The Church’s Challenge Against Sexual Abuse

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As an expectation of the imminent Pope’s visit to Malta, Francis faces a sort of crisis at home.

The recently exposed sexual abuse scandal in the French Church is utterly shocking and devastating to those directly and indirectly affected. As in many other countries, the scandal represents a profound challenge for French society.

Last June, Pope Francis declared the sexual abuse crisis in the Catholic Church a global “catastrophe” and in response to French revelations he described it as a “moment of shame”.

This scandal is only the latest to characterize the Roman Catholic Church in the world, which has been severely affected over the past 20 years by crimes of sexual abuse.

These crimes have regularly involved children. The details of these scandals have been horrific, with debilitating consequences for those abused and their families.

They have caused immense trauma and marked the lives of hundreds of thousands of known victims in all parts of the world. They are now well beyond being a matter of “shame” and have been exposed as systemic criminality, institutional indifference and a fundamental abuse of power.

A report released last year in the UK noted that the Catholic Church received more than 900 complaints about more than 3,000 cases of child sexual abuse in England and Wales between 1970 and 2015, with over 100 allegations reported annually since 2016. The Vatican has acknowledged reports of abuse cases in more than 30 countries around the world, including Malta.

Just last month, the Roman Catholic Archbishop of Cologne decided to take a “spiritual downtime” from his church duties after admitting to making serious “mistakes” in handling clerical sexual abuse.

France’s latest report supports the argument that this cannot be characterized as an affair of the Church alone, but must be addressed by society as a whole. These scandals cast a very dark shadow over deviant human sexual behavior, especially when it is linked to status and power. Research over the past decade suggests that the figure for child abuse by adults in the Catholic Church is roughly similar to that of the general adult population.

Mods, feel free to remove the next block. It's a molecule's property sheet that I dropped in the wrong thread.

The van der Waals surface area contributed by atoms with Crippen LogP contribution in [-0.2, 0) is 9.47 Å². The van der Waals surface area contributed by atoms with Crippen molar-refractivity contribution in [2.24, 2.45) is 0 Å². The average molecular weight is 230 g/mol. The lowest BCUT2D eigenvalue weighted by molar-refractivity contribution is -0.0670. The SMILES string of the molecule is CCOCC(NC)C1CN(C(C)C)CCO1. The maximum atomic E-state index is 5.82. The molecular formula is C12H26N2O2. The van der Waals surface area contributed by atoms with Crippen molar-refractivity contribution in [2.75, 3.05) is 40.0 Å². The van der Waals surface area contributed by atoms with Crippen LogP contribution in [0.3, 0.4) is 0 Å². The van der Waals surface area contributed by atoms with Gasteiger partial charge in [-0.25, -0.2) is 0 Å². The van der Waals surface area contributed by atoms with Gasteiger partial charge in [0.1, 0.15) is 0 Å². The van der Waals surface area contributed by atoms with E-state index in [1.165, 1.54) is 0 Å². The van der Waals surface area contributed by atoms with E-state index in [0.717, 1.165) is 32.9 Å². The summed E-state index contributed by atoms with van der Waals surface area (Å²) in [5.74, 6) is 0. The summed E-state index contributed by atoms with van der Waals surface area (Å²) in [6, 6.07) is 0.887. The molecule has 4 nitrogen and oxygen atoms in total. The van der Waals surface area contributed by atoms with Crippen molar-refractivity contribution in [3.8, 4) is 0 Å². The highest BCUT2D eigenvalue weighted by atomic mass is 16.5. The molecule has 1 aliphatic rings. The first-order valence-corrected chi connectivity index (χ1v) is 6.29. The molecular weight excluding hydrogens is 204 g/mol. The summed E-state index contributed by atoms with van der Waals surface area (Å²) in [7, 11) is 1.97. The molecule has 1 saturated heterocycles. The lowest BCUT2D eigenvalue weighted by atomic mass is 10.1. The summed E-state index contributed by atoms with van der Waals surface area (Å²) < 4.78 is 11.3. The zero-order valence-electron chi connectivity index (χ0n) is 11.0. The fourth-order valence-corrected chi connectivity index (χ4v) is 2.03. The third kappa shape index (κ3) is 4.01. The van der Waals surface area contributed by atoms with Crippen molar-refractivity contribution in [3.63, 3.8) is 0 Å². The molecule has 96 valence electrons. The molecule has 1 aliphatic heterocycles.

The sexual exploitation of children is undoubtedly a major crisis for the Catholic Church but also more broadly for society as a whole.

Since his election in 2013, Pope Francis has taken a series of measures aimed at eliminating the sexual abuse of minors by clerics. In 2019, Francis issued a revolutionary decree making bishops fully responsible for sexual abuse or its cover-up. However, for victims and for many detractors, the decree fell far short of what was necessary in that it only required clerics to report abuse to Church superiors, but not to Church authorities. State.

Critics continue to insist that the Church simply has not done enough. They insist that too often the Church has been indifferent to abuse at best for years, preferring to protect itself rather than the victims, many of whom belong to very vulnerable age groups.

As demonstrated in the French report, while the peak of abuse was recorded between 1950 and 1970, there was an apparent resurgence in the early 1990s with a recognition that reports of abuse are on the rise. in countries of the developing world.

The first priority must be the victims of such abuse, hearing their voices and their stories, and providing effective support and care. Second, the Church must suppress those who give it a bad reputation.

Finally, society itself must face this evil.

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